Courtwood GAA

From Wikipedia, the free encyclopedia
Jump to: navigation, search
Coill na Cúirte
Founded: 1962
County: Laois
Nickname: The Wood
Colours: All White
Grounds: Kilbracken
Coordinates: 53°06′14.11″N 7°04′59.89″W / 53.1039194°N 7.0833028°W / 53.1039194; -7.0833028Coordinates: 53°06′14.11″N 7°04′59.89″W / 53.1039194°N 7.0833028°W / 53.1039194; -7.0833028
Playing kits
Standard colours

Courtwood GAA (Irish: Cumann Luthchleas Gael Coill na Cúirte) is a Gaelic Athletic Association gaelic football club, located in the north east corner of County Laois in Ireland. The club is located in the eastern half of Emo parish with a small catchment area south of the village of Ballybrittas and mainly covered by the local school Rath NS.

The locality is bordered on one side by County Kildare and by neighbouring clubs in Laois, Annanough, O'Dempseys and Emo.

At adult level, the club is a football club only, although a period in the 2000s saw Courtwood dabble in the small ball game. Courtwood field football teams at intermediate and junior C.

Juvenile football and hurling affairs are catered for by St Pauls Juvenile GAA club, an amalgamation with fellow parishioners, Emo. Courtwood also amalgamate with Emo and The Rock at minor and Under 21 level.


Gaelic football has been played in the area since the foundation of the GAA in 1884 with evidence of the first club named Courtwood existing as early as 1888 and competing in the earliest known Laois Senior Football Championships. The 1892 Laois Senior Football Championship final was actually played in Courtwood.

The early 1900s saw the original Courtwood club fade from existence to be replaced in the area by a club named Ballybrittas which in turn was replaced by the Jamestown club.

The current Courtwood club was reformed in 1962. Previous to this, players from the locality played with either the Jamestown or Annanough clubs.

Courtwood has won the Laois Junior Football Championship three times (1970, 1986 and 2014) and the Laois Intermediate Football Championship twice (1971 and 1987) and won one league title Laois All-County Football League Division Three in 2015.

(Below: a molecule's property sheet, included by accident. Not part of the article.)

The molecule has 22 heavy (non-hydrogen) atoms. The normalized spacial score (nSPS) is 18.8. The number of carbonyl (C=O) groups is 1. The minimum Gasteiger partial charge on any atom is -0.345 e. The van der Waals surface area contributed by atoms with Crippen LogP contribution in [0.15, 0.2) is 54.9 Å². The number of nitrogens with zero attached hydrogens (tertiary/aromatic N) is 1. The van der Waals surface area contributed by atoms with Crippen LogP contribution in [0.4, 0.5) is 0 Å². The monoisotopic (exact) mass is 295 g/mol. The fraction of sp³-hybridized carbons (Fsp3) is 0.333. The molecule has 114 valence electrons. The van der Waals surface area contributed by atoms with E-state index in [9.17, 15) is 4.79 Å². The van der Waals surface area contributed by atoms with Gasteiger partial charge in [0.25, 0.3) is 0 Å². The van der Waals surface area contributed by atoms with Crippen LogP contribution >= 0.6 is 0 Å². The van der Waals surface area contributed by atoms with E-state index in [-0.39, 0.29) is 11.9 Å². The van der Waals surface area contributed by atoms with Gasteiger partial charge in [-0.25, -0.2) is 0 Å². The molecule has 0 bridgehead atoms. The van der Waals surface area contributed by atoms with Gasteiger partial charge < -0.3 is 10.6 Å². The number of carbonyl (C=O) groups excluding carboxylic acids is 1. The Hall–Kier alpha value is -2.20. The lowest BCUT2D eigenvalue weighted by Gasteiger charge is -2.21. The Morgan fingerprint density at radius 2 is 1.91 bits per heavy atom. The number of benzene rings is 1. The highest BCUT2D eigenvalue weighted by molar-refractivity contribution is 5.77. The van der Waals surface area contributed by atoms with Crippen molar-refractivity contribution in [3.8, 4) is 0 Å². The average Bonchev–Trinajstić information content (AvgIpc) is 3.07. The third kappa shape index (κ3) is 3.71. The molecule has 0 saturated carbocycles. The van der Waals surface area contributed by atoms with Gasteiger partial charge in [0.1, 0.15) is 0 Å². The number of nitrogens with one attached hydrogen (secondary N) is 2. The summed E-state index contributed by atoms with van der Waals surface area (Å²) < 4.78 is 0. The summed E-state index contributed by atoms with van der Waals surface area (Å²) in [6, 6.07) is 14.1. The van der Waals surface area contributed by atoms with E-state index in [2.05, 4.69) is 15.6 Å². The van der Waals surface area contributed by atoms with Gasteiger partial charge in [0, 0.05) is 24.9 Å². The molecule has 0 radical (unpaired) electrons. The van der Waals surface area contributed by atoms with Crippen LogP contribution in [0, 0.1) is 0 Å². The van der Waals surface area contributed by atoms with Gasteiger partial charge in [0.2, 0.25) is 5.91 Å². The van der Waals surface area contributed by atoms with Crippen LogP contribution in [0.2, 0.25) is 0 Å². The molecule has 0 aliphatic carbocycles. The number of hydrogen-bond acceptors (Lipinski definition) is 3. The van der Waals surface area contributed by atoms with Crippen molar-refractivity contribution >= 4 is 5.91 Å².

In 2006, Courtwood won the Laois Junior "C" Football Championship. The previous year Courtwood reached the Laois Intermediate Football Championship final where they were narrowly beaten by Crettyard. 2007 saw Courtwood again reach the Laois Intermediate Football Championship final but Graiguecullen were to deny them once again.

At underage level, Courtwood have successfully combined with Emo on a number of occasions to win county titles. Emo won the Laois Minor Football Championship in 1964 and 1965 and the Laois Under 21 Football Championship in 1966 and 1967, with players from Courtwood playing on the winning teams.

The two clubs also combined to win the Under 21 title again in 1989 and 1990 as Courtwood/Emo and returned to win the Under 21 B title again in 2012.

Courtwood as a separate entity won the 2003 Laois Minor "B" Football Championship and Emo/Courtwood returned to the county roll of honour in 2008 winning the Laois Minor "B" Football Championship, having lost out in the 2007 final of the same competition. In 2011 and 2012, an Emo, Courtwood and The Rock minor combination won two Laois Minor "B" Football Championships and two Laois Minor Football League B titles.

Famous players and members[edit]

Courtwood is the home club of Fergal Byron, the 2003 All-Star goalkeeper who was also instrumental in Laois's 2003 Leinster SFC triumph. He was joined in 2007 on the Laois senior panel by Niall Donoher, a minor and under 21 star with Laois.

George Doyle and John O'Connell both played senior football with Laois in the 1990s while Danny Luttrell and Tommy Dunne were on the Laois team beaten in the Leinster SFC final in 1968.

In 2014, former Courtwood player Eddie Kinsella refereed the All-Ireland Senior Football Championship final between Kerry and Donegal, with his four umpires Alan O'Halloran, Pat O'Connell, Arthur O'Connor and Niall Murphy also all club members.


Years Name
2014-15 Gerry O'Flaherty
2012-2013 John Joe O'Connell
2011 Mick Behan
2010 Richie Connor
2009 George Doyle and Mick Behan (joint)
2008 George Doyle
2007 John Strong
2004–2006 Mick Behan
2003 Karl Lenihan
2001–2002 George Doyle
2000 Tom Kinsella
1998–1999 Tommy Dunne
1997 Larry Swayne
1996 Martin Dunne
1995 Danny Luttrell
1993–1994 Karl Lenihan
1992 Brian Lawlor
1991 Martin Dunne
1989-90 Seamus Lawlor
1988 Tom Kinsella
1986–1987 Brian Lawlor
1984–1985 Mick Behan (Carlow)

External links[edit]